Had the 1974 Republicans behaved with as little integrity and as much partisanship as the Clinton Democrats (herein "Clintoncrats" for short), Mr. Nixon would very likely have remained in office. Despite revisionist history, Democrats intent on dispossessing Nixon faced a formidable obstacle: He may have committed no provable crimes. How were they going to make a credible case that his non-criminal conduct nevertheless rose to the level of impeachable offenses?
The 1974 Democrats didn't just launch into the impeachment process without addressing this absence of criminality. Instead, the Rodino Committee undertook a meticulous research effort to ascertain, among other things, whether non-criminal misconduct, such as that engaged in by Nixon, was impeachable.
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A review of the records of that period reveals that everyone regarded serious felonies as constituting high crimes and misdemeanors. No one would have been foolishly audacious enough to suggest that perjury and obstruction of justice fall short of impeachable conduct. Otherwise, Article 1, Section 3, Clause 6, which provides that the party convicted of impeachment shall still be liable to prosecution under the criminal law, would be rendered meaningless.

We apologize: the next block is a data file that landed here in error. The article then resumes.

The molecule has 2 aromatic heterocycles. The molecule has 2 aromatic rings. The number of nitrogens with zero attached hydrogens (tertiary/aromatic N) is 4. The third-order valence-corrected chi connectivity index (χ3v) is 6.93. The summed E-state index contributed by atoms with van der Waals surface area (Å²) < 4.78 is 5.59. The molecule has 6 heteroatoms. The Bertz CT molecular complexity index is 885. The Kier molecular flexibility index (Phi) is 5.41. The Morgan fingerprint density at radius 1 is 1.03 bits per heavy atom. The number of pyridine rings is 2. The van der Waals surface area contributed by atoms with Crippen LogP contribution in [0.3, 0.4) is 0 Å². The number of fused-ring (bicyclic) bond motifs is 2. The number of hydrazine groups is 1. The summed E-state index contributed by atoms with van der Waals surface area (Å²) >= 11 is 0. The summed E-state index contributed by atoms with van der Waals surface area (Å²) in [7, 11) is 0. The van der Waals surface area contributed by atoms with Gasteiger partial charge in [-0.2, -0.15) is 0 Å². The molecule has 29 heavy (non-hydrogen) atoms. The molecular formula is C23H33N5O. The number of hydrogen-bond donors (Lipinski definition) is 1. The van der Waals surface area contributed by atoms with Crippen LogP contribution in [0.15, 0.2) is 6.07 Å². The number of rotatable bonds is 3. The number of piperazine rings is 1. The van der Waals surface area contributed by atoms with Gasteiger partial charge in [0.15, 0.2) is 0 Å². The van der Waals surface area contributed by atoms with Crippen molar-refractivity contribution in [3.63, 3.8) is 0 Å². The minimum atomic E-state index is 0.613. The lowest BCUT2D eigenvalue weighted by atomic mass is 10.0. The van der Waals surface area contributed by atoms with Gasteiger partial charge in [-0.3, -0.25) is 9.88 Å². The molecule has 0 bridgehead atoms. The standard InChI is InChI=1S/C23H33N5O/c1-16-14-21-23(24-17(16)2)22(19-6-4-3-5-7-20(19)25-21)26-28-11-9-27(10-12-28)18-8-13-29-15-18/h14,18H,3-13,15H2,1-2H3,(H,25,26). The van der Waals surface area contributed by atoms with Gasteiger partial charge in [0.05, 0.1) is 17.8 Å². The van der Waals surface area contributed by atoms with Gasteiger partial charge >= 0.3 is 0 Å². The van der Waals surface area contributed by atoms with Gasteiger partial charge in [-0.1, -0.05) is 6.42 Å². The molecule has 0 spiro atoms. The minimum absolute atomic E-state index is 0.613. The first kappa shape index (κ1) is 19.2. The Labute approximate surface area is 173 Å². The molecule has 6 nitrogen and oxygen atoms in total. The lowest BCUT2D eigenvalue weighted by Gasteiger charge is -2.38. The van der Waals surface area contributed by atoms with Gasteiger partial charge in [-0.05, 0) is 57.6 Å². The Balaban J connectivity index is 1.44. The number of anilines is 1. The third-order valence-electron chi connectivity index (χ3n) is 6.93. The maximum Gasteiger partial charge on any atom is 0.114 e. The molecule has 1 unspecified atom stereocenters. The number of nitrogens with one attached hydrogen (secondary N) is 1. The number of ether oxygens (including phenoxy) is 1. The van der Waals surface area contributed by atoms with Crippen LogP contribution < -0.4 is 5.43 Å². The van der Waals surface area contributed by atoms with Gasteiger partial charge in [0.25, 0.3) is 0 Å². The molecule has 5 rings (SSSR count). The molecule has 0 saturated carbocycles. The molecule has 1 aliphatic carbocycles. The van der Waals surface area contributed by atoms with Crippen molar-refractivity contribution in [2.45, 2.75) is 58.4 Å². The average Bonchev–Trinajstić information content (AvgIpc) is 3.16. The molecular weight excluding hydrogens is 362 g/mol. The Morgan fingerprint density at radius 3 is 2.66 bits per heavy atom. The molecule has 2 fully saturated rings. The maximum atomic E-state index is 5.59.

The celebrated Rodino Report, an entire section of which is dedicated to "The Criminality Issue," implicitly concedes that serious criminal conduct is impeachable, but concludes that so is conduct that is "subversive of constitutional government" regardless of whether it is criminal. According to the Rodino Committee, this phrase did not narrow, but expanded the scope of impeachable conduct.
A perusal of the Articles of Impeachment against Richard Nixon proves that the Rodino Committee indeed attached a very broad meaning to the phrase and included all of Nixon's alleged misconduct in that category. Article One, for example, included an allegation that Mr. Nixon had lied to the American people by telling them that he had conducted an internal investigation and found that there had been no misconduct by the White House with respect to the scandal. But was this lie "subversive" in the sense that phrase is now being conveniently redefined by Clintoncrats?